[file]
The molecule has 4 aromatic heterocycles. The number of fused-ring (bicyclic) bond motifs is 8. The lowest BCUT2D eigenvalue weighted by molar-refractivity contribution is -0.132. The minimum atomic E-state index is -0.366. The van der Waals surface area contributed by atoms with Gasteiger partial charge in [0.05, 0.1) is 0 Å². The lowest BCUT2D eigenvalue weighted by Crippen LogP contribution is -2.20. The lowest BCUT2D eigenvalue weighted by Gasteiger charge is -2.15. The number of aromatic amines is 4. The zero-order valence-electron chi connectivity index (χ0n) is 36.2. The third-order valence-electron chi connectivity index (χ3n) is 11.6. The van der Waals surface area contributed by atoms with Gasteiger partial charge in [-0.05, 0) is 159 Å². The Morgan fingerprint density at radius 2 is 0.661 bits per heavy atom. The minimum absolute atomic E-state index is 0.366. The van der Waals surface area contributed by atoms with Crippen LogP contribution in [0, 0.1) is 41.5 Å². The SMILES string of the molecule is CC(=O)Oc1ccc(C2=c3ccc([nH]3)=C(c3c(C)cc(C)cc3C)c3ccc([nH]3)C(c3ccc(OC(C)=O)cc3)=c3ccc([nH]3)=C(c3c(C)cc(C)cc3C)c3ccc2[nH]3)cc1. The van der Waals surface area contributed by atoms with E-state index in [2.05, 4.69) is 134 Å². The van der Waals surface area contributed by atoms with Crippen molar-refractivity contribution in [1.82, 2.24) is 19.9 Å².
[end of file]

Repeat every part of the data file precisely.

The molecule has 4 aromatic heterocycles. The number of fused-ring (bicyclic) bond motifs is 8. The lowest BCUT2D eigenvalue weighted by molar-refractivity contribution is -0.132. The minimum atomic E-state index is -0.366. The van der Waals surface area contributed by atoms with Gasteiger partial charge in [0.05, 0.1) is 0 Å². The lowest BCUT2D eigenvalue weighted by Crippen LogP contribution is -2.20. The lowest BCUT2D eigenvalue weighted by Gasteiger charge is -2.15. The number of aromatic amines is 4. The zero-order valence-electron chi connectivity index (χ0n) is 36.2. The third-order valence-electron chi connectivity index (χ3n) is 11.6. The van der Waals surface area contributed by atoms with Gasteiger partial charge in [-0.05, 0) is 159 Å². The Morgan fingerprint density at radius 2 is 0.661 bits per heavy atom. The minimum absolute atomic E-state index is 0.366. The van der Waals surface area contributed by atoms with Crippen LogP contribution in [0, 0.1) is 41.5 Å². The SMILES string of the molecule is CC(=O)Oc1ccc(C2=c3ccc([nH]3)=C(c3c(C)cc(C)cc3C)c3ccc([nH]3)C(c3ccc(OC(C)=O)cc3)=c3ccc([nH]3)=C(c3c(C)cc(C)cc3C)c3ccc2[nH]3)cc1. The van der Waals surface area contributed by atoms with E-state index in [2.05, 4.69) is 134 Å². The van der Waals surface area contributed by atoms with Crippen molar-refractivity contribution in [1.82, 2.24) is 19.9 Å².